The same developers who gave you Google Maps now think they’ve come up with the single best way for users to navigate all the communication and collaboration tools they currently use on a computer. Judging from some early tech press/blogger reaction, as well as an early thumbs-up from the development community, Google Wave may indeed have the ability to take on not only the most popular office applications, but also the hottest social networks.
The Wave washed over the crowd Thursday at Google’s I/O developer conference in San Francisco, which reportedly gave it a standing ovation. That’s not surprising, given that lead software engineers Lars and Jens Rasmussen said the application is open source, which means developers will get a chance to tinker with it before its release later this year.
So, after two years of research and work in Google’s Australia offices, what is Wave? And in the age of Bing, Twitter, Google and Yahoo, why that name?
“A ‘wave’ is equal parts conversation and document, where people can communicate and work together with richly formatted text, photos, videos, maps and more,” Lars Rasmussen wrote in a Thursday posting on the official Google blog.
“In Google Wave you create a wave and add people to it. Everyone on your wave can use richly formatted text, photos, gadgets and even feeds from other sources on the Web. They can insert a reply or edit the wave directly. It’s concurrent rich-text editing, where you see on your screen nearly instantly what your fellow collaborators are typing in your wave. That means Google Wave is just as well suited for quick messages as for persistent content — it allows for both collaboration and communication.”
Why Google Doesn’t Need Twitter
With Wave, a business large or small can potentially bring under one roof and onto one platform all of its office applications: email, instant messaging, document-sharing and the like. In that respect, Wave continues Google’s cloud-based assault on separate applications like Outlook, Sharepoint, etc.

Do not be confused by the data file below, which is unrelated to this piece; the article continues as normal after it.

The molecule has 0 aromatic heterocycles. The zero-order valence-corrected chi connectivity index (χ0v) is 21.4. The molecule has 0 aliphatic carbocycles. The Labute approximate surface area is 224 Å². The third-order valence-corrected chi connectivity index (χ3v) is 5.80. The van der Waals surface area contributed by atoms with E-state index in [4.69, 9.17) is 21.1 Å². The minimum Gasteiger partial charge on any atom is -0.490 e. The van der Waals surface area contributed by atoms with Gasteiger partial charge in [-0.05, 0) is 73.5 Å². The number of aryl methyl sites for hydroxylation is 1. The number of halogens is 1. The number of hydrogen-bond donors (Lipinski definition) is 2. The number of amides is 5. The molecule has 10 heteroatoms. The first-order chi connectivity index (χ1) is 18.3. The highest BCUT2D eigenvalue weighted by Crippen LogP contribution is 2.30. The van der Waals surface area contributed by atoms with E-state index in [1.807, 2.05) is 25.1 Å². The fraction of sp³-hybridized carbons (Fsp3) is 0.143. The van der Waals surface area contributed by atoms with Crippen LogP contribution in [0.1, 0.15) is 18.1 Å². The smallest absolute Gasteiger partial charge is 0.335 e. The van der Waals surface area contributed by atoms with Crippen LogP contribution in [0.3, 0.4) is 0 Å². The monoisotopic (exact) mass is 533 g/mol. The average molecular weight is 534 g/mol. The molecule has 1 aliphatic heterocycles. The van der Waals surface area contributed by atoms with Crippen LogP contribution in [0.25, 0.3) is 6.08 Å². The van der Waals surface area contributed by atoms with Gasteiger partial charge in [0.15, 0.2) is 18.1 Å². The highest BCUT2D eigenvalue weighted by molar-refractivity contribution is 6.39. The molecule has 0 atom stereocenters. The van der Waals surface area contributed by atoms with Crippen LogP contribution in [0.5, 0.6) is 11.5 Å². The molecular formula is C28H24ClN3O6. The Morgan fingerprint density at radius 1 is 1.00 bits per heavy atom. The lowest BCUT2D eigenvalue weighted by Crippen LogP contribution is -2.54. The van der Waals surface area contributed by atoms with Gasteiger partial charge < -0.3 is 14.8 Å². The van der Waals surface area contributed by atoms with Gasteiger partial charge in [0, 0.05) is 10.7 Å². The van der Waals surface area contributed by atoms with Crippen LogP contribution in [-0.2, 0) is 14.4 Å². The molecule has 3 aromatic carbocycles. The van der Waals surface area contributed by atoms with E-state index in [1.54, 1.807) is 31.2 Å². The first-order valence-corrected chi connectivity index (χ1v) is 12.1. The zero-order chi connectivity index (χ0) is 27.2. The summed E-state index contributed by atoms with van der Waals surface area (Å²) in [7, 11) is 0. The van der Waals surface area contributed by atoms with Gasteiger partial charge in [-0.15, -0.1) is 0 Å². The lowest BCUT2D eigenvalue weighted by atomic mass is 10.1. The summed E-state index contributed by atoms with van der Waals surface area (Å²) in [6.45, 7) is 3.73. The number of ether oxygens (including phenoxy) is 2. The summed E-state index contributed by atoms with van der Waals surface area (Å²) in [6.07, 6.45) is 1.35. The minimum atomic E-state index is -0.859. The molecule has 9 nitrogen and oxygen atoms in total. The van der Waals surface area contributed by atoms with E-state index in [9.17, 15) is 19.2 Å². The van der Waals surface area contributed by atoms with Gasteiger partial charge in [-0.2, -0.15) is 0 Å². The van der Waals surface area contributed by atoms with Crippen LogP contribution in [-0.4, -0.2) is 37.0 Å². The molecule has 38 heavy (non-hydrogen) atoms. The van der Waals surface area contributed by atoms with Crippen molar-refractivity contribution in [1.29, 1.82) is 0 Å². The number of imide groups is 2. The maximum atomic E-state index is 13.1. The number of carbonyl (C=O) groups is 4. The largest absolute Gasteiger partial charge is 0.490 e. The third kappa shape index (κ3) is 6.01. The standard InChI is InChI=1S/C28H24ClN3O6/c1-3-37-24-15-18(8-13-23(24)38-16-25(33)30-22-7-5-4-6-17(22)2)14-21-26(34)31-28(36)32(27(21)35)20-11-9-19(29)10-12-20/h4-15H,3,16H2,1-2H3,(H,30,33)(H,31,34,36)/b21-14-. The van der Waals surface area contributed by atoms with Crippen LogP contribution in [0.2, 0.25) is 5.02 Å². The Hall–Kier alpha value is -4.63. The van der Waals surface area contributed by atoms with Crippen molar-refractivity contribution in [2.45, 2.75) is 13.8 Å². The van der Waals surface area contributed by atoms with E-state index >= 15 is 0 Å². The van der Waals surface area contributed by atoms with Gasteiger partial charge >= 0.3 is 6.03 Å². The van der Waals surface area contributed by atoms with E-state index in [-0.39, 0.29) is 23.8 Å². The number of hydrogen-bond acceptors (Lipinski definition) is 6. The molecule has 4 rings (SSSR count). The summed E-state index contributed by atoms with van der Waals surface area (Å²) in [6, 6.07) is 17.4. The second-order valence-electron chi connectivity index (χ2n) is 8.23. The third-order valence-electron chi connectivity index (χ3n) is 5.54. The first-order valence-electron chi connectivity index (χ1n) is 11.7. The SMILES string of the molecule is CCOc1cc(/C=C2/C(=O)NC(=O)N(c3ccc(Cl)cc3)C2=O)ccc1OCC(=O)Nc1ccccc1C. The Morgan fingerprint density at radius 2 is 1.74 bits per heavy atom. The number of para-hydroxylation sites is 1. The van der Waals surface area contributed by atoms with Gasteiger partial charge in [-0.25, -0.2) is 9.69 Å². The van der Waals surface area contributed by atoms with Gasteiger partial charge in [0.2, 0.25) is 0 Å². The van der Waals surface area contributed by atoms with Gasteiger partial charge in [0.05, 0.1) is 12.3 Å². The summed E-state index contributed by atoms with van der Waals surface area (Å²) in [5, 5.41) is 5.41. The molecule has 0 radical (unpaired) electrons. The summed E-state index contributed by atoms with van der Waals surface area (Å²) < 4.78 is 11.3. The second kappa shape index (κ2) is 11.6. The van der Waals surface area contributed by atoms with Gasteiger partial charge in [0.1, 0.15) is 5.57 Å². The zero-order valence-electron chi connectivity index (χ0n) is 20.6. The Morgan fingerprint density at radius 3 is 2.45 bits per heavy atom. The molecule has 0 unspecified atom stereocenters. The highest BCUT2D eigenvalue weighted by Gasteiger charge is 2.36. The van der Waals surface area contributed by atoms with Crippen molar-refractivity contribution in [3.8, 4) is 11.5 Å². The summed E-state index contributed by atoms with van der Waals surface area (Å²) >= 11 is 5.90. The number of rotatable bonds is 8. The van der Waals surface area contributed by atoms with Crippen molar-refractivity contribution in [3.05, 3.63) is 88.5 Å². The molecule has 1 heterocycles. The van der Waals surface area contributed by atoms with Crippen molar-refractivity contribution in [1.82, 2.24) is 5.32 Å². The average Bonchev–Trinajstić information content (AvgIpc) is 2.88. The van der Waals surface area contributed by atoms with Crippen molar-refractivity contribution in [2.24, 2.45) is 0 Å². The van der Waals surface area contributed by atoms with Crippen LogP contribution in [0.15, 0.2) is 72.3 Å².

However, a look at a sample screen grab of Wave may remind you of your Facebook profile or your Twitter feed. The emphasis is on real-time communication, complete with photo- and link-sharing.
The possibilities have excited Lon Safko, longtime business development specialist and author of The Social Media Bible. “They very intelligently looked at the successes of all social media tools — with wikis, photo-sharing, instant messaging, email — and kind of eliminated the shortcomings of each of those and pulled all the assets together into one technology,” Safko told TechNewsWorld.
“It’s a killer app,” he said. “The most exciting thing is that it’s browser-based. You don’t have to download multiple clients and all the other software we’ve had to install and upgrade and pay for each year.”
“Google for a long time has needed a really sexy social product,” IDC social media analyst Caroline Dangson said. “If this isn’t it, I don’t know what is.”
Wave, she said, could be the “next generation of communication,” in that it sweeps across all platforms, including mobile, and adds value to now-traditional forms of conversations, such as email.
“It’s centralized, which is what people kind of want and what Facebook was starting to do: to become this hub or central place to check activity even though it’s occurring all over the Web,” Dangson told TechNewsWorld. “It’s giving users more control in how they communicate and where they communicate.”
In that respect, Wave may have consumer appeal that would match any business uses Google foresees for it, Dangson added, and also create more stickiness for the site. “This is much more interactive, and that’s where the Web is going.”
Will Social Network Users Catch the Wave?
The integration Google has brought to typical business apps like email and the kind favored by social networkers pleases social media analyst Kristen Nicole, author of The Twitter Survival Guide. However, she doesn’t know if there will be a lot of migration by Twitter or Facebook users.
“I wouldn’t say it would take on the social networks,” Nicole told TechNewsWorld. “It does take things to the next level, as Google has tried to give its users more of a social profile, with personalized searches and the like.” The emphasis, though, will be on privacy, she said, and most users who are already using one of the top social networks may not want to give up any more personal info to a new platform, even if it is Google. “I don’t think this will necessarily compete with the other social networks.”
However, the company still stands to benefit from Wave. “For mainstream users, this guarantees much more involvement with other Google apps,” Nicole said.
One possible drawback: the learning curve. Google must make Wave easy to surf, Safko said.
“The problem with social media tools is that they’re time vampires,” she noted. “It can take half a day to get proficient. When you have that many tools in one location, how much time do I have to spend to learn how to use them?”